Bryant wants 'old-school' rules again
PHILADELPHIA -- When the Boston Celtics host the Los Angeles Lakers on Sunday things are bound to get a little physical between the two bitter rivals who have combined to win 32 of the 62 titles in NBA history.
That's quite all right with Kobe Bryant. He'd like to raise the stakes and increase the contact.
"I'm old-school," Bryant said after scoring 22 of his 24 points in the second half of the Lakers' 99-91 win at Philadelphia on Friday.
"I'd like for us to go back to the old rules," Bryant said. "Get rid of the 'crutch defense,' known as the zone defense, and have guys guard man-to-man and stuff like that [and allow] hand checking and all that. I think that's better basketball."
The league started to allow zone defense at the beginning of the 2001-02 season. Before then, if a player attempted to guard a space on the floor rather than another player, the team would be whistled for illegal defense. The offending team would receive a warning from the officials for the first instance of illegal defense and would be charged with a technical foul for each subsequent violation.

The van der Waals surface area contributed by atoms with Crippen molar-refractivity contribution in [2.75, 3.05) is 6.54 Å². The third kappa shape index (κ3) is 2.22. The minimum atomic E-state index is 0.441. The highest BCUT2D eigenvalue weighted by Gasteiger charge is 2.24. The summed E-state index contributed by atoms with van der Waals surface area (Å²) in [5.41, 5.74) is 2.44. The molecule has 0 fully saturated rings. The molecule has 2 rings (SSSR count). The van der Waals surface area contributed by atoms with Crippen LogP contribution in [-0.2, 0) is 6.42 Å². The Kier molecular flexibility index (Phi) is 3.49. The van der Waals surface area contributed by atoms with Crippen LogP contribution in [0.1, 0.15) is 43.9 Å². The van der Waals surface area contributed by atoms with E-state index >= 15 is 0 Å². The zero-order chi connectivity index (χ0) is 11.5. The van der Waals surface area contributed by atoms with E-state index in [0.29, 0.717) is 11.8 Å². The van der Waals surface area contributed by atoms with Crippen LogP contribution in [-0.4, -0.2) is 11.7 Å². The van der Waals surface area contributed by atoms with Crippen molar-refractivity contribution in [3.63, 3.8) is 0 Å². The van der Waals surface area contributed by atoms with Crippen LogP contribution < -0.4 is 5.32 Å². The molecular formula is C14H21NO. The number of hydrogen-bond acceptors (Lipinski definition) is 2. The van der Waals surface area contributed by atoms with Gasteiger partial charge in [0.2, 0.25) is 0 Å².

Hand checking first became outlawed at the start of the 1994-95 season and shortly thereafter, in 1997-98, defenders became prohibited from using their forearms to guard against players facing the basket. In 1999-2000, the league eliminated all contact by a defender with his hands and forearms both in the backcourt and frontcourt, except on offensive players who caught the ball below the free-throw line extended.
Dave McMenamin covers the Lakers for ESPNLosAngeles.com.